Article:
The drug addict and the contemporary artist share a certain flair for rebellion. And so the sight of a high tensile steel cable threaded with roaches from spliffs makes perfect sense here.
We are told that Leirner is/was an addict and that the work here in her blue-chip show at White Cube was originally put together in a three-day cocaine binge in 2010.
More paraphernalia is threaded onto further cables which cut across the upper ground floor space like an infra red beam alarm system. Like an addict we must transgress with care.
Suspended in line with the drug taking gear are pocket spirit levels, which no gallery technician can ever be without. Just as Lerner must depend on a certain equilibrium to remain an ‘artist’.
But it has been said: “Those who have taken a powder with quasi-magical effects and consider themselves quite unfettered, entirely liberated, out of this world perhaps, are still running on tracks.”*
So although this installation benefits from some of the outsiderish drama, the evidence here of years of drug use have thrown up very little new or imaginative. There is no Kubla Khan.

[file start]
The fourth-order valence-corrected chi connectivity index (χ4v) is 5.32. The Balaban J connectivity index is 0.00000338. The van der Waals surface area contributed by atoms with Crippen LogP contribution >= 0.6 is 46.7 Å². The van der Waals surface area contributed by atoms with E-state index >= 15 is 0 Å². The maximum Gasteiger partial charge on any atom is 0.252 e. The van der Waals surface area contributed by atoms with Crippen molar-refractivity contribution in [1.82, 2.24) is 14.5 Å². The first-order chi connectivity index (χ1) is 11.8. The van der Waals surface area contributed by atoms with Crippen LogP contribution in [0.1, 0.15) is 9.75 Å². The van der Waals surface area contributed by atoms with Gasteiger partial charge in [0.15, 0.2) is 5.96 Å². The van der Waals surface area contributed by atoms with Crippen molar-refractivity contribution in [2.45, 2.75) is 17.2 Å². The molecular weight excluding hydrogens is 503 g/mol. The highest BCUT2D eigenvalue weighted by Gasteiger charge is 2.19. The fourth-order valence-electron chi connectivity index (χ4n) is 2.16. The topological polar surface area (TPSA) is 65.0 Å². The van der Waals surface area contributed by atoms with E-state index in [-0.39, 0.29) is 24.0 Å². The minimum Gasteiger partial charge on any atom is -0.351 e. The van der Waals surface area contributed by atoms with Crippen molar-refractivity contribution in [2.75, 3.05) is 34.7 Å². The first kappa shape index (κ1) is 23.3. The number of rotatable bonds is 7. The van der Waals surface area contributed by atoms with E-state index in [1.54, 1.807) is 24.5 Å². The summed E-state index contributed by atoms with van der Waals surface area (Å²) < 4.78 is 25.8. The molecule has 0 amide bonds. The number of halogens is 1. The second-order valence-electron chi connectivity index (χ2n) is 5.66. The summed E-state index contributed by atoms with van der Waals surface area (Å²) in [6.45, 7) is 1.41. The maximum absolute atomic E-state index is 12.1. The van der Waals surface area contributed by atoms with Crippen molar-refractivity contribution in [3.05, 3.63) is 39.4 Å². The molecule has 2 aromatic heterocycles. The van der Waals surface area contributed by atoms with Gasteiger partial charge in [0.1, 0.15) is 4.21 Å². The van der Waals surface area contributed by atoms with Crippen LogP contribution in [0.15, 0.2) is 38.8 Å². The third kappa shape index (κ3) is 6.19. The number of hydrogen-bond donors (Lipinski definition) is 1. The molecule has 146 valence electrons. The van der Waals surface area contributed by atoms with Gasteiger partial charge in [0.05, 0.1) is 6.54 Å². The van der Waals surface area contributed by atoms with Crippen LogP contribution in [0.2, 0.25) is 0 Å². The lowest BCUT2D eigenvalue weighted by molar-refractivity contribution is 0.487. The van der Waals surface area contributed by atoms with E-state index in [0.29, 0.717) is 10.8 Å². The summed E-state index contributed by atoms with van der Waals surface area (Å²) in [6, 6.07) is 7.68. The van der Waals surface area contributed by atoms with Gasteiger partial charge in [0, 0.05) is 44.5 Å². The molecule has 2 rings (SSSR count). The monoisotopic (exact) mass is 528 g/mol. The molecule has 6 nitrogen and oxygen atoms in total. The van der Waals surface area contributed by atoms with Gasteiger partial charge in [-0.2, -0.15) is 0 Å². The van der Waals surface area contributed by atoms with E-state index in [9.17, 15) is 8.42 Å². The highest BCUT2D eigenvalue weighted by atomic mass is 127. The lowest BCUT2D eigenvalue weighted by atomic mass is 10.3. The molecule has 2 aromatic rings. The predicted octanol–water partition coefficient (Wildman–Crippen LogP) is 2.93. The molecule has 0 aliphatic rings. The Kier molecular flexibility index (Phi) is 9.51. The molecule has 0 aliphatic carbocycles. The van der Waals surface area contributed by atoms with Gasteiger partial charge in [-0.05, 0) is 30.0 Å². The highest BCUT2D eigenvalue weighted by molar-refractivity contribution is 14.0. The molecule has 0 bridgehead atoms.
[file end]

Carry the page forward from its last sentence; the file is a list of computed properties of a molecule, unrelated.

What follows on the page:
Instead the topic here is a gruelling relationship with repetition as months and years pass in which the artist skins up, chops out and perhaps shoots up to very little transcendental benefit.
Instead Leirner is marking time and perhaps archiving an impoverished personal history. So her resinated rolling papers could become like Plato’s pharmakon: a tool for remembering.
Of course, the pharmakon is a drug of two halves. As a repository for our past, it frees us to stop carrying around the baggage of memory, perhaps also here the baggage of sober reason.
The roaches also criss cross the room like lines of text to become a written diary. And, thanks in part to Derrida**, we know that in the opinion of Plato the written word was also a pharmakon.
Whether remedy or poison, this show called Junkie offers a meditation on the monotonous reality of drug addiction. That drug addiction possesses a ‘reality’ of its own should not surprise us.
Jac Leirner: Junkie can be seen at White Cube Mason’s Yard, London, until May 14 2016.
*Henri Michaud, quoted by David Boothroyd (Deconstructions, A User’s Guide; edited by Nicholas Royle, Palsgrave 2000).
** Jacques Derrida, The Rhetoric of Drugs (Points, Interviews 1974-1994) Stanford University Press 1995
Long after his death, forensic photographer Luigi Tomellini has become an ‘artist’. Producer Stefano Amoretti and photographer Mino Tristovskij have put him in a book and a show.